Disease doesn’t stop Sam’s dreams
At first glance Sam Stevens is like any other child.
He wants to be a paleontologist, plays midfield for a school football team and looks forward to his next family skiing trip.
But the 10-year-old lives with incurable and deadly condition cystic fibrosis.
“I don’t think it’s bad like other diseases,” he says.
“It can be annoying - really annoying – when I get puffed or wheezy when I run. But I don’t get scared unless I’m really sick.”
Cystic fibrosis is hereditary, mainly affects the lungs and results in a lowered immune system.
It carries a life expectancy of about 30, though some sufferers live to 40 and 50.
About one baby in 3000 has the condition, requiring a lifetime of treatment.
Sam’s mum only found out her son had cystic fibrosis when he was 15 months old.
Though he was often sick and grumpy as a baby, it wasn’t until after hospital visits for severe stomach cramps that Sam was tested for the condition.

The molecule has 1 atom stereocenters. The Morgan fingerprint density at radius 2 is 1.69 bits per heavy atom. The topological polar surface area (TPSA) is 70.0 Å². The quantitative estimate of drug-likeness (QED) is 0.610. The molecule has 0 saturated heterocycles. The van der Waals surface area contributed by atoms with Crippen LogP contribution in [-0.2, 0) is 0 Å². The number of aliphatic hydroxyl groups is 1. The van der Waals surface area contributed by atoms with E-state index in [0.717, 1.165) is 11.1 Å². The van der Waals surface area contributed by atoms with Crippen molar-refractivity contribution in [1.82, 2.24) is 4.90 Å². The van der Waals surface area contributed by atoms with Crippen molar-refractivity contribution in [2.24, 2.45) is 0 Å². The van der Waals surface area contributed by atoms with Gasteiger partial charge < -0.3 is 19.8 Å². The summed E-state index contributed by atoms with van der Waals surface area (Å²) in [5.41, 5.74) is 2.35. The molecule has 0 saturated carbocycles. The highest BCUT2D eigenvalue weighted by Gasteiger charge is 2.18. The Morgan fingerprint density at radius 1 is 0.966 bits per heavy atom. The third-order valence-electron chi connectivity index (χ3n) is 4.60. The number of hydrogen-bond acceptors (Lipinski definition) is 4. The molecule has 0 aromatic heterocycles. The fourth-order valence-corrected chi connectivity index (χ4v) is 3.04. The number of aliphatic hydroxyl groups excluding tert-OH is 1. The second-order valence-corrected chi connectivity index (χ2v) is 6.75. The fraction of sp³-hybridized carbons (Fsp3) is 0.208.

Mrs Stevens was shocked to get the news but glad he could finally get treatment.
“I thought I was going to be told I’m a neurotic mother and there’s nothing wrong,” she says.
“Now my basic hope is for a cure.”
She is determined to make Sam’s quality of life as high as possible.
He plays sport at school, has physiotherapy twice daily and does karate.
Often he can be found at the beach doing fossil excavations with friends, preparing for his dream job as a paleontologist.
“We try to do as much normal stuff as we can. He gets very shirty when the condition does restrict him,” Mrs Stevens says. “Keeping active improves his quality of life and life expectancy.”
Sam goes on regular trips and appears in television adverts as a Cure Kids ambassador.
He recently attended the Great Adventure Race and greeted participants at the end of their gruelling six to eight-hour trek.
The event raised $593,000 for research into life-threatening children’s illnesses.
“We just want to make people more aware of cystic fibrosis,” says Mrs Stevens.
“We want people to know these things are out there and that these children have it.”
Still smiling: Sam Stevens won’t let cystic fibrosis stop him doing the things he loves.